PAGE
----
Members have access to health care that is run by the women themselves, and the emphasis is on health education. Most members pay an annual premium of 85 rupees (£1; €1.5; $2) towards a health insurance policy. This covers the costs of inpatient care to a maximum of 2000 rupees a year.
The union has also run a series of campaigns to overcome the social determinants of health—including one for better water. Women in one Gujarat village, for example, have been trained to mend the pump for the wells and now have responsibility for repairs in 11 villages. And in areas where there are regular droughts, the women have campaigned for underground water tanks that are filled by delivered water. Its calls for improved food security have resulted in a programme to distribute food grain in remote areas of Gujarat.
The union also links up with government health services for immunisation, family planning, tuberculosis control. Its health team has also started two community based centres to diagnose and treat tuberculosis, in partnership with the government and WHO.
“What the commission is saying, instinctively all our members have been saying all these years,” Dr Chatterjee states.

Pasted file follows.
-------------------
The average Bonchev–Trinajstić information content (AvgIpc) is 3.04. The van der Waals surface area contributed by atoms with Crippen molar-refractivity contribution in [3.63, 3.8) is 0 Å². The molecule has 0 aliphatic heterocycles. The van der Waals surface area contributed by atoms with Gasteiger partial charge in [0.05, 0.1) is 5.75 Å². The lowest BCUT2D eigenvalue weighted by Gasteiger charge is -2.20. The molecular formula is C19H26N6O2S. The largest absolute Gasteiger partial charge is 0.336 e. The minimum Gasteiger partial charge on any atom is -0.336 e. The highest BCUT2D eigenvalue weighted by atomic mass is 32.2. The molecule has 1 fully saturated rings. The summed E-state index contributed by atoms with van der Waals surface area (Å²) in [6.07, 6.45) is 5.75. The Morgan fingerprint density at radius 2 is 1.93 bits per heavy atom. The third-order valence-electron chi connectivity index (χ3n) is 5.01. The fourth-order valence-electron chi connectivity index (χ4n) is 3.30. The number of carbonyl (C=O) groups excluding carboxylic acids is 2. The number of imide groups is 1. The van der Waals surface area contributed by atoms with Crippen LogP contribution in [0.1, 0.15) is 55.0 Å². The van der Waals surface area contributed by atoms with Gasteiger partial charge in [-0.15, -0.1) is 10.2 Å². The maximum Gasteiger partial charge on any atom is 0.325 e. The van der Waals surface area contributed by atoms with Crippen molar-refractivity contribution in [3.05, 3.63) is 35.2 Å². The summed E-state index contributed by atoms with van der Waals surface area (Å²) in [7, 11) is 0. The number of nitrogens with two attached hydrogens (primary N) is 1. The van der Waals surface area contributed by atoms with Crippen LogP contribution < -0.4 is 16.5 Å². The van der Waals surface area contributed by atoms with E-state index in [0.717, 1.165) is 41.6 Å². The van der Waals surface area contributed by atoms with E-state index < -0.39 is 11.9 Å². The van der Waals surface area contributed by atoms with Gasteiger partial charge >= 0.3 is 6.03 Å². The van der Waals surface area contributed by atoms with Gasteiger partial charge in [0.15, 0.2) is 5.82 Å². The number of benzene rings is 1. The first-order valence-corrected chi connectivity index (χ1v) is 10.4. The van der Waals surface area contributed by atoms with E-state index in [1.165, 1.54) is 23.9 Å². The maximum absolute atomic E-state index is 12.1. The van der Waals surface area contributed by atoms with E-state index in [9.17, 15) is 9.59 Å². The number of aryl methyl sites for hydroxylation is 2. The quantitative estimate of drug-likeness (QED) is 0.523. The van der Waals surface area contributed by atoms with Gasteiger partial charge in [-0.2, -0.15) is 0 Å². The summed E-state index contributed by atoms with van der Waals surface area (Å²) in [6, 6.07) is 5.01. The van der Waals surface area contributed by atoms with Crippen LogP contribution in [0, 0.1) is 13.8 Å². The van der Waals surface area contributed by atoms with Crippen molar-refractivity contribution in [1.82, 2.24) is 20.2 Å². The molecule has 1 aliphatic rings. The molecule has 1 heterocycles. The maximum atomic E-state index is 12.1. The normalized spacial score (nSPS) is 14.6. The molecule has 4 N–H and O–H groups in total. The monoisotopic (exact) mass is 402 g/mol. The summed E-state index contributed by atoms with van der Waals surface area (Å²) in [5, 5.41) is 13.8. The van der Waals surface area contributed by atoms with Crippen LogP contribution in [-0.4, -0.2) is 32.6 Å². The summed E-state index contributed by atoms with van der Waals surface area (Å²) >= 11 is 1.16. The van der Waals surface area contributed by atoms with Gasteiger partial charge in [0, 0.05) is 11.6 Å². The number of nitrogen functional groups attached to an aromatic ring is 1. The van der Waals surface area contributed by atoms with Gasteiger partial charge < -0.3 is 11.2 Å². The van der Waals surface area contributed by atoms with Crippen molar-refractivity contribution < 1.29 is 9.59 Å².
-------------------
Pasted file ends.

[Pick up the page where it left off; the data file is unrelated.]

So, if all this happened without the help of the commission, what difference does the commission make? “It is basically giving what we are doing on the ground the boost. It's coming up with the evidence not just in India or in SEWA. The commission is highly regarded in India. The minister of health is very much aware of the commission. You get listened to—although how much they do is another question. Everything moves in India at an elephant's pace.”
It's a two way process: it is not just about the commission trying to influence the Indian government, but about the trade union being able to inform the work of the commission and to show how its movement might be a model for women elsewhere.
Although Dr Chatterjee is meant to bring the “grass roots” voice to the commission, it is also going out to listen to the views of others on the ground, through what it calls its civil society—a network of representatives who feed in their views. The commission also has a separate knowledge network of various experts across the globe, covering areas such as child development, public health, and social exclusion.